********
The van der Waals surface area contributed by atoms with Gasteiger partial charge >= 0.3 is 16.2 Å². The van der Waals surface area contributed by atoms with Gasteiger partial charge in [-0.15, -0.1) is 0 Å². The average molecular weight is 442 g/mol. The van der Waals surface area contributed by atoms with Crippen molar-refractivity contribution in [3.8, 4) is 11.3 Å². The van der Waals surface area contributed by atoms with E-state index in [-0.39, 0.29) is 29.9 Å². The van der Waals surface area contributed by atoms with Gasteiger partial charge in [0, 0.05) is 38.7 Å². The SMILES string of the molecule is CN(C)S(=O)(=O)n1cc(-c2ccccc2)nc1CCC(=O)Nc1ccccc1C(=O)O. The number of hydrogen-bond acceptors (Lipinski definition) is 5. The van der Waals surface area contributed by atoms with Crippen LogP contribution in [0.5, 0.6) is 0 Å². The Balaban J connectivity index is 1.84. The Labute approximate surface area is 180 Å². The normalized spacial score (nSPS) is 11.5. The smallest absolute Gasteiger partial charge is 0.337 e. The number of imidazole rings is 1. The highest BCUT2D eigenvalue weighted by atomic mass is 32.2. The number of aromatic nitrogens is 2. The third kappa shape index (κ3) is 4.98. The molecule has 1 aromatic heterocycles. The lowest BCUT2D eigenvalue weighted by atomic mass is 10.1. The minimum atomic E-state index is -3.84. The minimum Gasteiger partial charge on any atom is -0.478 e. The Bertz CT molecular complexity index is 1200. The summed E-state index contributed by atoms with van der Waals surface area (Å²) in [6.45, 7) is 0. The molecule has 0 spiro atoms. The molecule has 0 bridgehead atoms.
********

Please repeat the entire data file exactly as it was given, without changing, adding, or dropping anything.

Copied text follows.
The van der Waals surface area contributed by atoms with Gasteiger partial charge >= 0.3 is 16.2 Å². The van der Waals surface area contributed by atoms with Gasteiger partial charge in [-0.15, -0.1) is 0 Å². The average molecular weight is 442 g/mol. The van der Waals surface area contributed by atoms with Crippen molar-refractivity contribution in [3.8, 4) is 11.3 Å². The van der Waals surface area contributed by atoms with E-state index in [-0.39, 0.29) is 29.9 Å². The van der Waals surface area contributed by atoms with Gasteiger partial charge in [0, 0.05) is 38.7 Å². The SMILES string of the molecule is CN(C)S(=O)(=O)n1cc(-c2ccccc2)nc1CCC(=O)Nc1ccccc1C(=O)O. The number of hydrogen-bond acceptors (Lipinski definition) is 5. The van der Waals surface area contributed by atoms with Crippen LogP contribution in [0.5, 0.6) is 0 Å². The Balaban J connectivity index is 1.84. The Labute approximate surface area is 180 Å². The normalized spacial score (nSPS) is 11.5. The smallest absolute Gasteiger partial charge is 0.337 e. The number of imidazole rings is 1. The highest BCUT2D eigenvalue weighted by atomic mass is 32.2. The number of aromatic nitrogens is 2. The third kappa shape index (κ3) is 4.98. The molecule has 1 aromatic heterocycles. The lowest BCUT2D eigenvalue weighted by atomic mass is 10.1. The minimum atomic E-state index is -3.84. The minimum Gasteiger partial charge on any atom is -0.478 e. The Bertz CT molecular complexity index is 1200. The summed E-state index contributed by atoms with van der Waals surface area (Å²) in [6.45, 7) is 0. The molecule has 0 spiro atoms. The molecule has 0 bridgehead atoms.